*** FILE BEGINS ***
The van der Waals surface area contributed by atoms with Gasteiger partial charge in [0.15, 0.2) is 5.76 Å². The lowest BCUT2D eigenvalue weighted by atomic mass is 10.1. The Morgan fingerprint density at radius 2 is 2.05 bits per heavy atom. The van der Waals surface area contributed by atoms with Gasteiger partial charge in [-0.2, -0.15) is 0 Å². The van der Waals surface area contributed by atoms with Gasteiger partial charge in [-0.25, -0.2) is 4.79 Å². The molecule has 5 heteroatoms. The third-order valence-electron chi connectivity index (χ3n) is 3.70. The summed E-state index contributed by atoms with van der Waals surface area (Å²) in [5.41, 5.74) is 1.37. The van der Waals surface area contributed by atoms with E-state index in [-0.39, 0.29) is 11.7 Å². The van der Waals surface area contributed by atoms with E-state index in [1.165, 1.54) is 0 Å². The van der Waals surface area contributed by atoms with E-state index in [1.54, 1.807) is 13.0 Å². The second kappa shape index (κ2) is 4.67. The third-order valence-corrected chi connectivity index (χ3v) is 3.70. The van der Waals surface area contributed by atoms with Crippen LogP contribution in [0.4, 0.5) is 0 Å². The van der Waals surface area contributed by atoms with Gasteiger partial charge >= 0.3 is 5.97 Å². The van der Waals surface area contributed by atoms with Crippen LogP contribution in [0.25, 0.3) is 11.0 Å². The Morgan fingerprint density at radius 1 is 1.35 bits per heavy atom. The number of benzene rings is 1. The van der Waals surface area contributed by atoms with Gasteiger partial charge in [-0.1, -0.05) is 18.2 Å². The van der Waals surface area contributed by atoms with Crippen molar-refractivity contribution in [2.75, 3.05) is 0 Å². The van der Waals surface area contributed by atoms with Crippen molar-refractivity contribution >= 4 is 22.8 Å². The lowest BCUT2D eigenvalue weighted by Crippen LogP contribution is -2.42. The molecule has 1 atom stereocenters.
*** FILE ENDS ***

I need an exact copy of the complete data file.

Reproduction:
The van der Waals surface area contributed by atoms with Gasteiger partial charge in [0.15, 0.2) is 5.76 Å². The lowest BCUT2D eigenvalue weighted by atomic mass is 10.1. The Morgan fingerprint density at radius 2 is 2.05 bits per heavy atom. The van der Waals surface area contributed by atoms with Gasteiger partial charge in [-0.2, -0.15) is 0 Å². The van der Waals surface area contributed by atoms with Gasteiger partial charge in [-0.25, -0.2) is 4.79 Å². The molecule has 5 heteroatoms. The third-order valence-electron chi connectivity index (χ3n) is 3.70. The summed E-state index contributed by atoms with van der Waals surface area (Å²) in [5.41, 5.74) is 1.37. The van der Waals surface area contributed by atoms with E-state index in [-0.39, 0.29) is 11.7 Å². The van der Waals surface area contributed by atoms with E-state index in [1.165, 1.54) is 0 Å². The van der Waals surface area contributed by atoms with E-state index in [1.54, 1.807) is 13.0 Å². The second kappa shape index (κ2) is 4.67. The third-order valence-corrected chi connectivity index (χ3v) is 3.70. The van der Waals surface area contributed by atoms with Crippen LogP contribution in [0.4, 0.5) is 0 Å². The van der Waals surface area contributed by atoms with Gasteiger partial charge >= 0.3 is 5.97 Å². The van der Waals surface area contributed by atoms with Crippen LogP contribution in [0.25, 0.3) is 11.0 Å². The Morgan fingerprint density at radius 1 is 1.35 bits per heavy atom. The number of benzene rings is 1. The van der Waals surface area contributed by atoms with Gasteiger partial charge in [-0.1, -0.05) is 18.2 Å². The van der Waals surface area contributed by atoms with Crippen molar-refractivity contribution in [2.75, 3.05) is 0 Å². The van der Waals surface area contributed by atoms with Crippen molar-refractivity contribution >= 4 is 22.8 Å². The lowest BCUT2D eigenvalue weighted by Crippen LogP contribution is -2.42. The molecule has 1 atom stereocenters.